A prisoner of war


MASON CITY, Iowa – Carroll Bogard is more than just a veteran of World War II, as a prisoner of war, his perspective of the war is one like none other.

Whether you stormed the beaches of Normandy or were captured behind enemy lines, everyone has their own story to tell about World War II.

70 years have passed since a photo of Carroll Bogard and his crew was taken on D-Day and while his memory of the photo may not be so clear, his mind will never let him forget the events that occurred shortly after.

“If I had to I could just about give you a narration in chronological order of everything that happened to me. From the time I bailed out, till I ended up being liberated,” said Bogard.

After abandoning his plane over enemy territory, Carroll was captured by the Germans and became a prisoner of war.

“There you were isolated and I managed to get the first food I had in about 8 1/2 days. The food was one piece of bread folded together with jam in it once a day. It was my food for five more days. I went from 155 pounds to 105 pounds,” said Bogard.

For more than 9 months, Carroll would spend 87 days walking 600 miles from one base to another.

Always fantasising about either escape or being liberated.

“Never once day or night, as long as your awake, it never left. Every chance, I wanted to watch to see if I could escape. Even though it never happened,” said Bogard.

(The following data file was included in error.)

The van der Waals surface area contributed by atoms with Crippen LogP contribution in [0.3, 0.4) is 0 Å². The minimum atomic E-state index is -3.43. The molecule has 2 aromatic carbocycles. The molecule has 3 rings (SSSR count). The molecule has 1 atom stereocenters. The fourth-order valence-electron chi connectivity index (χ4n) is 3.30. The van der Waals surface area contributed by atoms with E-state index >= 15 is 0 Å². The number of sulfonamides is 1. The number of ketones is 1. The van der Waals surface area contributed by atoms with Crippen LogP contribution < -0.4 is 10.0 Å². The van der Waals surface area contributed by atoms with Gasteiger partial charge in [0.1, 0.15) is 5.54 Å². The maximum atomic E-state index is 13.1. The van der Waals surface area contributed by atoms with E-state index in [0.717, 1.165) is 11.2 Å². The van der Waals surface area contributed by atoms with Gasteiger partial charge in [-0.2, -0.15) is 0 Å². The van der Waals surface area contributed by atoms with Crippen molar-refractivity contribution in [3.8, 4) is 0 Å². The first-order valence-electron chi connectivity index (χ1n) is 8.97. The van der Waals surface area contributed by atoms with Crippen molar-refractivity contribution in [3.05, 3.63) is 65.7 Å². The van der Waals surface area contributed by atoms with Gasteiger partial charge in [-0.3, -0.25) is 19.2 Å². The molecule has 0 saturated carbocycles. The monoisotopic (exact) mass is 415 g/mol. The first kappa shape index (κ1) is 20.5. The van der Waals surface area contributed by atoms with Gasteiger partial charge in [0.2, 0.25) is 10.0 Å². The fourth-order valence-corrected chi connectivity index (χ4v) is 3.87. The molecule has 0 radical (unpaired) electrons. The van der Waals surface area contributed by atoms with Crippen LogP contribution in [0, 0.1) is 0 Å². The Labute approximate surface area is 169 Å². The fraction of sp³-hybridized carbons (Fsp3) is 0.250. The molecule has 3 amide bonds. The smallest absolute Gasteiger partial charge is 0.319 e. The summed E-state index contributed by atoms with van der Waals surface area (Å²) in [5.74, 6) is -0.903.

That day would come on May 4, Carroll was freed.

While the experience of living through the barracks will stay with him forever, his attitude is why he believes he is still here today.

“Health-wise, attitude is important. The guys that had a good attitude and didn’t have their heads bowed down and growling and stuff were a lot better and fared better. They’re better today even though their 80 and 90 years old,” said Bogard.

After asking Carroll what he remembered the most, he says it was how little food humans can survive on.

He spent days eating whatever he could find and still managed to have a positive attitude through it all.

Bogard and his fellow veterans will be heading to Des Moines tomorrow morning.

They will be making the trip to pay tribute to the fallen soldiers from  D-Day.

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